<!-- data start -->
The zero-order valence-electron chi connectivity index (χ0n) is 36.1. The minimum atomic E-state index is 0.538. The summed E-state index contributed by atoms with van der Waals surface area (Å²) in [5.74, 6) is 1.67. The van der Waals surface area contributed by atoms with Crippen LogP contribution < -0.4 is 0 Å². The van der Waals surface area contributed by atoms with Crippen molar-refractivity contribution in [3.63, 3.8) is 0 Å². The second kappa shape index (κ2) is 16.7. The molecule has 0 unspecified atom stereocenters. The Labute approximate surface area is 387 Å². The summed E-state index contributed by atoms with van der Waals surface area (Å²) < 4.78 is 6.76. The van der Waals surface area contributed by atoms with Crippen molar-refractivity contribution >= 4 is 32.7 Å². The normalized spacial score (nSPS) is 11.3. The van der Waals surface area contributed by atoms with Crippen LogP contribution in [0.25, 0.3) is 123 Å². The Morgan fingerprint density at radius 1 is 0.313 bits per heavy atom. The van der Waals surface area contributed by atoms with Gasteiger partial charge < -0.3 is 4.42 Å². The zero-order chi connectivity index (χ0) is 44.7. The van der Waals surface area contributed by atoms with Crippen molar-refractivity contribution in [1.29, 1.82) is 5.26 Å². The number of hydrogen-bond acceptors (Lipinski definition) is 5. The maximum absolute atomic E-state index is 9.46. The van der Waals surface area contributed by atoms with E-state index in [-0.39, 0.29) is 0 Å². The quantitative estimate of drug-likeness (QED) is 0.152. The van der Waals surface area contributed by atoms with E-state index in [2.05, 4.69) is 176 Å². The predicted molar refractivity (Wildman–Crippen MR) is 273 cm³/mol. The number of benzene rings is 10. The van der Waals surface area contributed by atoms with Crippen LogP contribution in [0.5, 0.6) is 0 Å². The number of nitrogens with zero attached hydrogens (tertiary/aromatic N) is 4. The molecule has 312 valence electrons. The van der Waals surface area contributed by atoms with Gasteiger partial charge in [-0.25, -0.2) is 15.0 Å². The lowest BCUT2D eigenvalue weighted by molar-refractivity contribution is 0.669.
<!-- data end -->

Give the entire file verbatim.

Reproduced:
The zero-order valence-electron chi connectivity index (χ0n) is 36.1. The minimum atomic E-state index is 0.538. The summed E-state index contributed by atoms with van der Waals surface area (Å²) in [5.74, 6) is 1.67. The van der Waals surface area contributed by atoms with Crippen LogP contribution < -0.4 is 0 Å². The van der Waals surface area contributed by atoms with Crippen molar-refractivity contribution in [3.63, 3.8) is 0 Å². The second kappa shape index (κ2) is 16.7. The molecule has 0 unspecified atom stereocenters. The Labute approximate surface area is 387 Å². The summed E-state index contributed by atoms with van der Waals surface area (Å²) < 4.78 is 6.76. The van der Waals surface area contributed by atoms with Crippen molar-refractivity contribution >= 4 is 32.7 Å². The normalized spacial score (nSPS) is 11.3. The van der Waals surface area contributed by atoms with Crippen LogP contribution in [0.25, 0.3) is 123 Å². The Morgan fingerprint density at radius 1 is 0.313 bits per heavy atom. The van der Waals surface area contributed by atoms with Gasteiger partial charge < -0.3 is 4.42 Å². The zero-order chi connectivity index (χ0) is 44.7. The van der Waals surface area contributed by atoms with Crippen molar-refractivity contribution in [1.29, 1.82) is 5.26 Å². The number of hydrogen-bond acceptors (Lipinski definition) is 5. The maximum absolute atomic E-state index is 9.46. The van der Waals surface area contributed by atoms with E-state index in [-0.39, 0.29) is 0 Å². The quantitative estimate of drug-likeness (QED) is 0.152. The van der Waals surface area contributed by atoms with E-state index in [2.05, 4.69) is 176 Å². The predicted molar refractivity (Wildman–Crippen MR) is 273 cm³/mol. The number of benzene rings is 10. The van der Waals surface area contributed by atoms with Crippen LogP contribution in [0.5, 0.6) is 0 Å². The number of nitrogens with zero attached hydrogens (tertiary/aromatic N) is 4. The molecule has 312 valence electrons. The van der Waals surface area contributed by atoms with Gasteiger partial charge in [-0.25, -0.2) is 15.0 Å². The lowest BCUT2D eigenvalue weighted by molar-refractivity contribution is 0.669.